Chapter

British Suspicions and Attempts at Cooperation (Winter 1941–2 to Autumn 1942)

Thomas C. Mills

in Post-War Planning on the Periphery

Published by Edinburgh University Press

Published in print August 2012 | ISBN: 9780748643882
Published online January 2013 | e-ISBN: 9780748676699 | DOI: http://dx.doi.org/10.3366/edinburgh/9780748643882.003.0004
British Suspicions and Attempts at Cooperation (Winter 1941–2 to Autumn 1942)

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This chapter explores how a general unity between the US and Britain, evident throughout 1942, resulted in moves towards cooperation between the two countries in South America. This cooperation came in the form of aligning the two countries’ blacklisting policies and collaborating in the supply of essential goods to the region. However, such cooperation as existed was continually hampered throughout the first half of 1942, as British attempts to forge a new partnership of equality between the two countries in South America were hindered by unilateralist tendencies in the US. This attitude fuelled suspicions among British officials and businessmen that the true aim of their US counterparts was to use opportunities afforded by the war to exclude British commercial interests from South America. Such anxieties were a cause of concern to internationalists within the US State Department. This group therefore attempted to quell British fears by instructing US representatives in South America to promote multilateralism in all dealings with Britain in the region. These attempts at fostering cooperation began to bear fruit during the second half of 1942, and there resulted in London a lessening of suspicions that the US was intent upon excluding British interests from the region.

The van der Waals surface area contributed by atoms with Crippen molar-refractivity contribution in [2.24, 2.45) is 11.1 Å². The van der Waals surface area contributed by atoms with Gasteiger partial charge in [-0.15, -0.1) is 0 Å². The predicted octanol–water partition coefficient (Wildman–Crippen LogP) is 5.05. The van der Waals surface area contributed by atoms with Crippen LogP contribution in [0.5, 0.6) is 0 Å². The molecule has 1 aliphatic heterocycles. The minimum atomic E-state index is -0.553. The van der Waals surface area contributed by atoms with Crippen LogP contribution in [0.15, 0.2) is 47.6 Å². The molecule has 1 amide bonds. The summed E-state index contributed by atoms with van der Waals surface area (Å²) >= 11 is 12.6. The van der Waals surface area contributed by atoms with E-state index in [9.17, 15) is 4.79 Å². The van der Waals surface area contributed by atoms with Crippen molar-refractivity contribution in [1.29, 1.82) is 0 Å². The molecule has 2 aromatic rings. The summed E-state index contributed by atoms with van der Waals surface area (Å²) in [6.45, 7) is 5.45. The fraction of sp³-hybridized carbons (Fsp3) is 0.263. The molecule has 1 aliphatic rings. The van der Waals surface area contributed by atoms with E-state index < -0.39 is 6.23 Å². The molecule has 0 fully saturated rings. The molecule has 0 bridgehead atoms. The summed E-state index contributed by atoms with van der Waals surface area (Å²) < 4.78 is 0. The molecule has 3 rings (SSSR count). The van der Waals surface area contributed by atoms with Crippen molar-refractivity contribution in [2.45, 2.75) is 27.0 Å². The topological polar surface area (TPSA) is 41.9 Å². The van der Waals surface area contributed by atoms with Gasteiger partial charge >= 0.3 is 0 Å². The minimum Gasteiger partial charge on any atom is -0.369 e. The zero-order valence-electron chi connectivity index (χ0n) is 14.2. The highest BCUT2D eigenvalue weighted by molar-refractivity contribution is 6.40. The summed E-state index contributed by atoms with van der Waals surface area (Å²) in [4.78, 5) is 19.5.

Keywords: blacklisting; Britain; cooperation; internationalists; multilateralism; suspicions; US

Chapter.  12797 words. 

Subjects: International Relations

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